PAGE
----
Getty Images, a massive image licensing company, has earned quite a reputation for aggressive copyright enforcement over the past several years. But the company says it wants to turn that around.
Until now, Getty’s strategy has been to comb the Web for illegal reproductions of its images using special software and to send threatening letters to anyone who appears to be infringing. Getty has told the targets of its letters that it will pursue an expensive lawsuit unless those who re-post the images agree to pay settlements that include penalties and licensing fees, sometimes amounting to hundreds or several thousand dollars. Generally, Getty Images tends not to pursue its claims in court, instead favoring the so-called “settlement demand letters” which bill the alleged user of an unlicensed Getty image for the use of the image, as well as a portion of the “enforcement fees.”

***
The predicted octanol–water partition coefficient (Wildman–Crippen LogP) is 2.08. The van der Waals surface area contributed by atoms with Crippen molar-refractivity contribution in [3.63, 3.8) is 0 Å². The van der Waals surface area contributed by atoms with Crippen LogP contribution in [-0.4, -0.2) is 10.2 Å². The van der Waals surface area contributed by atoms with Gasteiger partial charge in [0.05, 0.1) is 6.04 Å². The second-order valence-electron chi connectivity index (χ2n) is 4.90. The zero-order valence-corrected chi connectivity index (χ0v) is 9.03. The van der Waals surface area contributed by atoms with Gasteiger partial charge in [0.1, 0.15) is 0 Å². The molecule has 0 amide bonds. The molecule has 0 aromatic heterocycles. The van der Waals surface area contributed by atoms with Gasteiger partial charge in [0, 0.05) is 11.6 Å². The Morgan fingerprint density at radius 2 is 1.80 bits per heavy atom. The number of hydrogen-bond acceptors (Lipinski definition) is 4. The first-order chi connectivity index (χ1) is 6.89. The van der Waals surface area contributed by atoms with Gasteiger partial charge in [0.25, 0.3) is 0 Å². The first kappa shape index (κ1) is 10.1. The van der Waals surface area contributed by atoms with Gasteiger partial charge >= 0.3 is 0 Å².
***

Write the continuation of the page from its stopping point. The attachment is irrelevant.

But that won’t be the case any longer. Earlier this week, general counsel for Getty Images John Lapham told GigaOm that Getty’s “enforcement polices are being ramped down.”
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